Dostoevsky described his alienated Underground Man as someone who "not only may but must exist in our society, taking under consideration the circumstances under which our society has generally been formed." Jonathan Coe has created contemporary Britain's equivalent in the title character of his most recent novel, The Terrible Privacy of Maxwell Sim. Sim ("like a Sim card") is a middle-aged department store salesman on medical leave for depression after his divorce. He finds comfort in chain restaurants and avoids meaningful conversations at all cost. He has 74 friends on Facebook, and he painstakingly crafts status updates to which no one replies.
Like many lost in the world of impersonal hyperconnectivity, Maxwell Sim also longs for intimacy, and these competing interests represent the crux of the novel. However, the author of The Rotters' Club forces the reader through a number of unnecessary digressions while meandering toward the climax. The sprawling plot attempts to tie together an adultery assistance agency, banking deregulation, Sim's father's secret past with an egomaniacal, cape-wearing aesthete, love with a SatNav voice, a race across Britain for a start-up toothbrush company, and a hypertextual look at yachtsman Donald Crowhurst's descent into madness after a failed attempt to sail solo around the world. Add an academic essay and an ill-conceived meta-ending, and the result is, to say the least, befuddling. Perhaps a similar befuddlement to Sim's own.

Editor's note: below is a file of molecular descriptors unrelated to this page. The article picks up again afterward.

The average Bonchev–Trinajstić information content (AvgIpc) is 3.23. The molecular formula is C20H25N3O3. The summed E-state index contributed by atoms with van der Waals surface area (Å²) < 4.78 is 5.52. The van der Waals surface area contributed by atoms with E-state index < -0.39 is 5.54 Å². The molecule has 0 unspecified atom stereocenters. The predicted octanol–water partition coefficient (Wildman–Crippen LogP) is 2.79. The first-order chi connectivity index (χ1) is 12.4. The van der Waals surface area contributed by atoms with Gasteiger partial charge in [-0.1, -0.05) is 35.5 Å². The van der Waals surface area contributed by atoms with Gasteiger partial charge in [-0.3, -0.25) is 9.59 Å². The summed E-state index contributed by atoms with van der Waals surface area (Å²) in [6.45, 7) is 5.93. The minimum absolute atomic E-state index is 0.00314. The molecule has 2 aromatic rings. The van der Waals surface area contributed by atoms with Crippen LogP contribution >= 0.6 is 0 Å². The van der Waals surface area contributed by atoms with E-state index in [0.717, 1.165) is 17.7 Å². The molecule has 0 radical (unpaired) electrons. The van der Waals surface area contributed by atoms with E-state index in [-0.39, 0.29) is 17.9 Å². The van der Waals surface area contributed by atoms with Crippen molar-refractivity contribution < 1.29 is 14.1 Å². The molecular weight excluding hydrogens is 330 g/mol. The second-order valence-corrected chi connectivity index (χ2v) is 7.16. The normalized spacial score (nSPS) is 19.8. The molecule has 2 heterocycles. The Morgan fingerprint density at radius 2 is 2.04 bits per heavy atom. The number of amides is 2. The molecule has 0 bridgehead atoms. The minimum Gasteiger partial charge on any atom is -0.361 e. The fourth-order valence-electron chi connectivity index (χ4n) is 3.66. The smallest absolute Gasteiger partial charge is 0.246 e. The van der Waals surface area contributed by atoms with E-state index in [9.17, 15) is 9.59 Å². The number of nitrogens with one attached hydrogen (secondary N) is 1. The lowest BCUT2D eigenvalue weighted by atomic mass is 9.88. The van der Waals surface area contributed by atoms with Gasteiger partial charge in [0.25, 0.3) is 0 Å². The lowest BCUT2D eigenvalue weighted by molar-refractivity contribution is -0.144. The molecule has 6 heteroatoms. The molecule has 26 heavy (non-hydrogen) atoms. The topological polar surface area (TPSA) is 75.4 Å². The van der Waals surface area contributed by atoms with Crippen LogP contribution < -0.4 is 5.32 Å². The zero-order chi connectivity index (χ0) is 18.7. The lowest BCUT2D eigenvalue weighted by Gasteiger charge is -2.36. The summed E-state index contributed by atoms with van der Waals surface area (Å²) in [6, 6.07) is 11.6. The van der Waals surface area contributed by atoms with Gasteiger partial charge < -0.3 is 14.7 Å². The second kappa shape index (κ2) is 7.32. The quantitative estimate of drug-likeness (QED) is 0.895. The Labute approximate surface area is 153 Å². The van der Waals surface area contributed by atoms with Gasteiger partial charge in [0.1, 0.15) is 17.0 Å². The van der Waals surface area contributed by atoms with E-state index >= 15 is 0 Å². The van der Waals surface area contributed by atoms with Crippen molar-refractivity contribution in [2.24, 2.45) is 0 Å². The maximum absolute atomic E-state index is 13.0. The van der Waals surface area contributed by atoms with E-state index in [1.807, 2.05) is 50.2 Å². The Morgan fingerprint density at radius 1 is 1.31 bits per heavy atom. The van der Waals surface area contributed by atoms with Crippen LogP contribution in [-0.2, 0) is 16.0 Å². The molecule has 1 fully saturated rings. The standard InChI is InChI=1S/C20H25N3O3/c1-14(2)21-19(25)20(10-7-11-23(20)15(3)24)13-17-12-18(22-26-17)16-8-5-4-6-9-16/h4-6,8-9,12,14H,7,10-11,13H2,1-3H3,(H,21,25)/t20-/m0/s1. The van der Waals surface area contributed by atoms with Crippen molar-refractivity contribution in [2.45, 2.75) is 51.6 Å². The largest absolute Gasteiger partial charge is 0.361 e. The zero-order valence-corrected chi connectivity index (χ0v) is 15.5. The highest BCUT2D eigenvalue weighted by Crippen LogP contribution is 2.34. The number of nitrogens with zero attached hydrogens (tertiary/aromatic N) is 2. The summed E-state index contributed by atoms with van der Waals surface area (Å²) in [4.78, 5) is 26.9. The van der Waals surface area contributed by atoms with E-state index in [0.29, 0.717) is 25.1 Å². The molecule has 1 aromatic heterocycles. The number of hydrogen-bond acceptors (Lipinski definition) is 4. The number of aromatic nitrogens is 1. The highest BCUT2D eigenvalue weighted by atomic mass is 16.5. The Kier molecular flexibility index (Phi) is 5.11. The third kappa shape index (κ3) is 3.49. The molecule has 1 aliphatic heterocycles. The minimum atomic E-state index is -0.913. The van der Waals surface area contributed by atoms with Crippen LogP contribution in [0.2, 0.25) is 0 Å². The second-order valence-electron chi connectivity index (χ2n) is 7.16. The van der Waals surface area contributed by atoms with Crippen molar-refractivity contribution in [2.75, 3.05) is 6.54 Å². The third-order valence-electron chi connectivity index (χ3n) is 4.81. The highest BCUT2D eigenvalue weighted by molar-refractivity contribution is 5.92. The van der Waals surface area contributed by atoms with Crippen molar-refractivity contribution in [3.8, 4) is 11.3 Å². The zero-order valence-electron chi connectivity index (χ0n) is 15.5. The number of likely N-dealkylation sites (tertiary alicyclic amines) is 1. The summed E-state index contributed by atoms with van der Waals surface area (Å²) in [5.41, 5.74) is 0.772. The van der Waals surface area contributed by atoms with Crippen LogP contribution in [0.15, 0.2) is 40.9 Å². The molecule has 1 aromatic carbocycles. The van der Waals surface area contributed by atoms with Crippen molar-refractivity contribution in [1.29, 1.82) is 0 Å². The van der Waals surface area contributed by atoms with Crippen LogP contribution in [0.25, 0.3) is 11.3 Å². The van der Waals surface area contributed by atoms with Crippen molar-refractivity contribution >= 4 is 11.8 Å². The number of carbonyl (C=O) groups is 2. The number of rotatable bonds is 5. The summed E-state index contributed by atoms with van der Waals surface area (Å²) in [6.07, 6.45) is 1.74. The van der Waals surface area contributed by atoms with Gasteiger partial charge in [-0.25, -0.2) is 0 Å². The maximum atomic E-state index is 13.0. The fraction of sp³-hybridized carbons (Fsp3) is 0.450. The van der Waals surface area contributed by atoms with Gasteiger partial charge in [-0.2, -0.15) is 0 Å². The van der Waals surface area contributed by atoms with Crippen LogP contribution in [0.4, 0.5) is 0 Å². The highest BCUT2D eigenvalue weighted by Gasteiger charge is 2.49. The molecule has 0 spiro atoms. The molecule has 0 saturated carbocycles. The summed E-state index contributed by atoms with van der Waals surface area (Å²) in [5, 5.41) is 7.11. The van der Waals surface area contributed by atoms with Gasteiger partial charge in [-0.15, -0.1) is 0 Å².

Yet beneath Coe's forays into formalism and textual gymnastics, there lies a big-hearted novel with something interesting to say about the state of our interpersonal unions. The author understands loneliness and its malevolent cousin, madness; he writes an elegy to a less technocentric, less franchise-filled world. Coe's social satire is occasionally forced and often asinine, undercutting a moving meditation on what it means to be isolated amidst a sea of people, adrift in the dross of the mind.